Monday, December 18, 2006

Movie To See: Powell & Pressburger's

Because the team of Powell and Pressburger are responsible for one of my very most favorite movies of all time (THE RED SHOES), and because they are the team behind some high quality oldies (BLACK NARCISSUS, THE THIEF OF BAGHDAD, I KNOW WHERE I'M GOING), I put A CANTERBURY TALE in my Netflix queue. summarizes it this way:
Originally conceived as good-natured propaganda to support the British-American alliance of World War II, the film became something truly special in the hands of the Archers (a.k.a. writer/director/producers Michael Powell and Emeric Pressburger). Taking its literary cues from Chaucer's titular classic, it begins with a prologue that harkens back to Chaucer's time before match-cutting to present-day August of 1943, with the night-time arrival of U.S. Army Sgt. Bob Johnson (played with folksy charm by John Sweet, an actual American GI) on the shadowy platform of Canterbury station in the magically rural county of Kent (where Powell was born and raised). He is soon joined by two fellow train passengers: Alison Smith (Sheila Sim), a brashly independent recruit in the British Woman's Land Army; and Peter Gibbs (Dennis Price), a sergeant in the royal Army, and before long they're tracking clues to find "the glue man," a mysterious figure who's been pouring "the sticky stuff" on unsuspecting women as the midnight hour approaches. Their investigation leads to Thomas Colpeper (Eric Portman), a village squire whose local slide-shows celebrate life in an idyllic rural England threatened by wartime change. As Graham Fuller writes in an observant mini-essay that accompanies this DVD, is this a whodunit? Historical documentary? War film? Rustic comedy? It's all these and so much more: As photographed in glorious black and white by Erwin Hiller (faithfully preserved by one of Criterion's finest high-definition digital transfers), A Canterbury Tale has an elusive, magical quality that encompasses its trio of Canterbury "pilgrims" and translates into a an elusive, spiritually uplifting sense of elation that has made it an all-time favorite among film lovers around the world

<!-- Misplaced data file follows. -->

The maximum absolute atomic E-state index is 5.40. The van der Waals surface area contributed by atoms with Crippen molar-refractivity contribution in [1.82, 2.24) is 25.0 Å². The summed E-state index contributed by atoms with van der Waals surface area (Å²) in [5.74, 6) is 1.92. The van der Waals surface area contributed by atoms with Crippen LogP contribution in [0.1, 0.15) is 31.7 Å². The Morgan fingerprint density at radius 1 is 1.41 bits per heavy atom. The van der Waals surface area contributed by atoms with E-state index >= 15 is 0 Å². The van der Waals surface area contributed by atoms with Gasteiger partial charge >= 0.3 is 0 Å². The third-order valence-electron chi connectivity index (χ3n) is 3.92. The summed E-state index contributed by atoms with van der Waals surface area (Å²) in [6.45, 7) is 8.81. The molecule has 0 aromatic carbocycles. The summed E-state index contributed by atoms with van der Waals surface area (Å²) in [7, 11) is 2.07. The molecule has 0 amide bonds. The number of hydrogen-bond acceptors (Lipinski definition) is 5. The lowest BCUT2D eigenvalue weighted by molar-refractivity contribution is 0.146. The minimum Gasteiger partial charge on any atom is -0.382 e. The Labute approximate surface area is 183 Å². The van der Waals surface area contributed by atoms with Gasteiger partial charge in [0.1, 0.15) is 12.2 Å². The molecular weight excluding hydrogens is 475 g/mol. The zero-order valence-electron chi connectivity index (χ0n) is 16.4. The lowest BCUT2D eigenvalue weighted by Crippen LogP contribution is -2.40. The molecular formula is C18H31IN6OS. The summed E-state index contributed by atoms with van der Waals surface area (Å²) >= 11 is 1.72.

Astonishingly good. Gorgeously done. Intimate, yet with large themes. Mystical, yet down-to-earth.

I'd hate to give away too much, since I do recommend you catch this oldie. I will that the way they've tied in Chaucer's tale with a modern settings and concerns (for then, this was during WWII), and the way they offer a slice of British life from a bygone era, and the depiction of the inexorable pull of fate toward the ancient holy place--well, it's just what one expects from P & P. Highest quality film-making with excellent characterization and beautiful shots of another time and place.

The actors aren't stars, which is good. One of the leads was just what he seemed to be: a U.S. army sergeant. The young woman who plays Allison has a healthy, sturdy attractiveness that isn't over-the-top Hollywood glamour. You believe her as someone who would love to live on a farm. The Brit off-to-war guy is energetic and mischievous and out to do the right thing as he sees it. The mysterious Mr. Colpepper seems very threatening and controlling in some scenes, and as if he were having visions in others, so that he ends up being fascinating and creepy and, ultimately, surprising. The film seems to imbue his character with an enigmatic depth that is hard to explain. It's just gotta be seen. You'll either loathe him or sympathize with him. But you won't remain neutral.

The ending is moving and satisfying, and the cinematography and direction is top-notch. I felt spiritually touched at the finale, and rewound it to see the scenes inside the cathedral again.

It's a movie that makes room for an invisible, but active, God.

No comments: